Use these videos as part of your science study of weather so students relate the hard data to human events. Have students use a multi-angle approach using both scientific data and human data about the event to create a weather wiki or multimedia project such as mock interviews at the time of the event and ten years later.
Grades2 to 9
In the ClassroomThe worm farm could be created in class. For younger students, it could be a classroom project where students are in charge of care and making observations of the worms. Older students could be shown a teacher model of the worm farm, and discuss what conditions could be changed which would start an inquiry project. This could lead to students creating experiment plans and carrying out their own ideas in class or at home. Students could also discuss soil and the relationship between the living and non-living things in the soil or even in an ecosystem. Have students create videos of the worm farms and narrate the videos with what they learned through inquiry and investigation. Use a video sharing tool such as SchoolTube reviewed here.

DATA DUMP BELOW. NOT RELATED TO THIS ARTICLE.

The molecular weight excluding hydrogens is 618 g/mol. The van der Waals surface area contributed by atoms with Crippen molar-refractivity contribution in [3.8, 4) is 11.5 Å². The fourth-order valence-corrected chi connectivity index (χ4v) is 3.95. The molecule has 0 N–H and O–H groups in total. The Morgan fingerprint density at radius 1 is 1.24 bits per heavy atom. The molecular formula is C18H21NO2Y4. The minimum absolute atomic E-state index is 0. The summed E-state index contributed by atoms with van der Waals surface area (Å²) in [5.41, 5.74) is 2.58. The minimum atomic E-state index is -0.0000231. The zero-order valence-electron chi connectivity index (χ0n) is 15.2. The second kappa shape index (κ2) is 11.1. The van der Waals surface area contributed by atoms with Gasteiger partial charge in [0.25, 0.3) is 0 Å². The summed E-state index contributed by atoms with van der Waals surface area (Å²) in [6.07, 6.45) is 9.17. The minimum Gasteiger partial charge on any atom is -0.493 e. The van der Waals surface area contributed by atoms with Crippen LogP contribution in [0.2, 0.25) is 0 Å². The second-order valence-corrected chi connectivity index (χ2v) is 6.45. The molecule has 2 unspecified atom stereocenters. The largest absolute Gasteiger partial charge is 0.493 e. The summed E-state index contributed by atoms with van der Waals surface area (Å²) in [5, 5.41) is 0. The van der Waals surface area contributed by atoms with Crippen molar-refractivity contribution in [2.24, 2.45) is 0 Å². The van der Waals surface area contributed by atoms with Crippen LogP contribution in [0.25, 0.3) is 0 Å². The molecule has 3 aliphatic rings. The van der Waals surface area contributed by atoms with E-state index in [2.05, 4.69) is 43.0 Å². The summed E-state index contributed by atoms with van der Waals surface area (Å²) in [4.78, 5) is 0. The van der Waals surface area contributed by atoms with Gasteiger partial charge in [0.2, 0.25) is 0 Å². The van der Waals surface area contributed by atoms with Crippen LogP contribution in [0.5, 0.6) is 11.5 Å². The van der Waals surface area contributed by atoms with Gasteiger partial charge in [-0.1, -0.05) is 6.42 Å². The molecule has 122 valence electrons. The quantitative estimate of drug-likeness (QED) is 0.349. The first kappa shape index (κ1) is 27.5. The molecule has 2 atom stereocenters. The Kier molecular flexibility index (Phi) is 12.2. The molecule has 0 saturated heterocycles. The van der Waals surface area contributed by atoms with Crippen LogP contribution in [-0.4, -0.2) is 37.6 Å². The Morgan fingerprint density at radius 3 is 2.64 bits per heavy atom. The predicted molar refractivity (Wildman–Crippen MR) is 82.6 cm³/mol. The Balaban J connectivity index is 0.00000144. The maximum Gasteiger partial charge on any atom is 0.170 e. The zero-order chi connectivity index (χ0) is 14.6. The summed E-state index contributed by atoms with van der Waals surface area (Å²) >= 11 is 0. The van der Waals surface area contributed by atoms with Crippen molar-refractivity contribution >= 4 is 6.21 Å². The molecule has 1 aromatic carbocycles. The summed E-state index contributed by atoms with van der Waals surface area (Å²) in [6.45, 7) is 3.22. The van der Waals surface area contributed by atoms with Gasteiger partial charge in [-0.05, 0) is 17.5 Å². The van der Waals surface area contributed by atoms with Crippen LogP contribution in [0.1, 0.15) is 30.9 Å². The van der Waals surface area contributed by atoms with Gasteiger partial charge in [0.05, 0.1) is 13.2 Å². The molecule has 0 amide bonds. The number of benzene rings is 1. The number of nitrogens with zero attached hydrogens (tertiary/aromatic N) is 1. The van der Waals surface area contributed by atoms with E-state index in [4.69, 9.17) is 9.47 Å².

Grades4 to 12
In the ClassroomEncourage parents to use this site as a study-at-home tool for their students. Link your blog or website to this site by entering your url at the bottom of the homepage. Make sure your guidance counselor at your school is aware of this site as a tool for studying those college entrance tests. Be sure to save this site in your favorites.
Grades3 to 12
In the ClassroomUse Science News for Kids as a great reading and reporting assignment. Weaker readers will need a reading buddy for some of the more challenging article. Classes in lower grades will want to read the articles together. A quick check on one article using Juicy Studio's Readability test (reviewed here) provided an approximate grade level of 6.5. Check articles before assigning to elementary students. Students can find an article of interest to read, summarize, and report to the class as part of a Science in My World unit or regular science current events activity. Have students create commercials about their topics. Video and share using a site such as SchoolTube reviewed here. Students can use these news articles to find additional relevant information on the internet. Students may find these topics to be great independent study topics. Teach reading comprehension using these factual articles on your interactive whiteboard, asking students to highlight key words and generate a "main idea" sentence using them. Articles offer ideal practice for informational reading questions on high-stakes reading tests.